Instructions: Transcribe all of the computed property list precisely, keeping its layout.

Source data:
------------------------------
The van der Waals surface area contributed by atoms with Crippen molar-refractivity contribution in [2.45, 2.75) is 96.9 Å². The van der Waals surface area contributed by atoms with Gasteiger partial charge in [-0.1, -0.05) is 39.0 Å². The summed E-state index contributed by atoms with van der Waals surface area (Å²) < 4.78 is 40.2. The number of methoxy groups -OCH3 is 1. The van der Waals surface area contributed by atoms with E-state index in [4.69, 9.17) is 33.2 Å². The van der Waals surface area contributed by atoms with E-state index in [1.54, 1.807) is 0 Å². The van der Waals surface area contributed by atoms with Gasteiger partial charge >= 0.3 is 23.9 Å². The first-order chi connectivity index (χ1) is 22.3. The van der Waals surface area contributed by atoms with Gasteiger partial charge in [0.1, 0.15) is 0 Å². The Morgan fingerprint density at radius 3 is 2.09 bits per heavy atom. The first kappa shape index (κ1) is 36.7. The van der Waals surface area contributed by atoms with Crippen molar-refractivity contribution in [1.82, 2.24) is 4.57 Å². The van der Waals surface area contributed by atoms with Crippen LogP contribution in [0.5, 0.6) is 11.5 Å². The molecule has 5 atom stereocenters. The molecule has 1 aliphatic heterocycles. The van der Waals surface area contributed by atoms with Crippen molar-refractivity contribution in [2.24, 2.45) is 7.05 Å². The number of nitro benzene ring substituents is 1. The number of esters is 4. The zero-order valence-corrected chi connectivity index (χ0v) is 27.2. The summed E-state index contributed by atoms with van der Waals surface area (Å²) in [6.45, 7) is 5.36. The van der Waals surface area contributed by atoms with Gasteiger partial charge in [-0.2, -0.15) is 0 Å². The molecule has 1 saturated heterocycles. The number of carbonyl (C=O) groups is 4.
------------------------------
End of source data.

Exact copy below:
The van der Waals surface area contributed by atoms with Crippen molar-refractivity contribution in [2.45, 2.75) is 96.9 Å². The van der Waals surface area contributed by atoms with Gasteiger partial charge in [-0.1, -0.05) is 39.0 Å². The summed E-state index contributed by atoms with van der Waals surface area (Å²) < 4.78 is 40.2. The number of methoxy groups -OCH3 is 1. The van der Waals surface area contributed by atoms with E-state index in [4.69, 9.17) is 33.2 Å². The van der Waals surface area contributed by atoms with E-state index in [1.54, 1.807) is 0 Å². The van der Waals surface area contributed by atoms with Gasteiger partial charge >= 0.3 is 23.9 Å². The first-order chi connectivity index (χ1) is 22.3. The van der Waals surface area contributed by atoms with Gasteiger partial charge in [0.1, 0.15) is 0 Å². The Morgan fingerprint density at radius 3 is 2.09 bits per heavy atom. The first kappa shape index (κ1) is 36.7. The van der Waals surface area contributed by atoms with Crippen molar-refractivity contribution in [1.82, 2.24) is 4.57 Å². The van der Waals surface area contributed by atoms with Crippen LogP contribution in [0.5, 0.6) is 11.5 Å². The molecule has 5 atom stereocenters. The molecule has 1 aliphatic heterocycles. The van der Waals surface area contributed by atoms with Crippen molar-refractivity contribution in [2.24, 2.45) is 7.05 Å². The number of nitro benzene ring substituents is 1. The number of esters is 4. The zero-order valence-corrected chi connectivity index (χ0v) is 27.2. The summed E-state index contributed by atoms with van der Waals surface area (Å²) in [6.45, 7) is 5.36. The van der Waals surface area contributed by atoms with Gasteiger partial charge in [-0.2, -0.15) is 0 Å². The molecule has 1 saturated heterocycles. The number of carbonyl (C=O) groups is 4.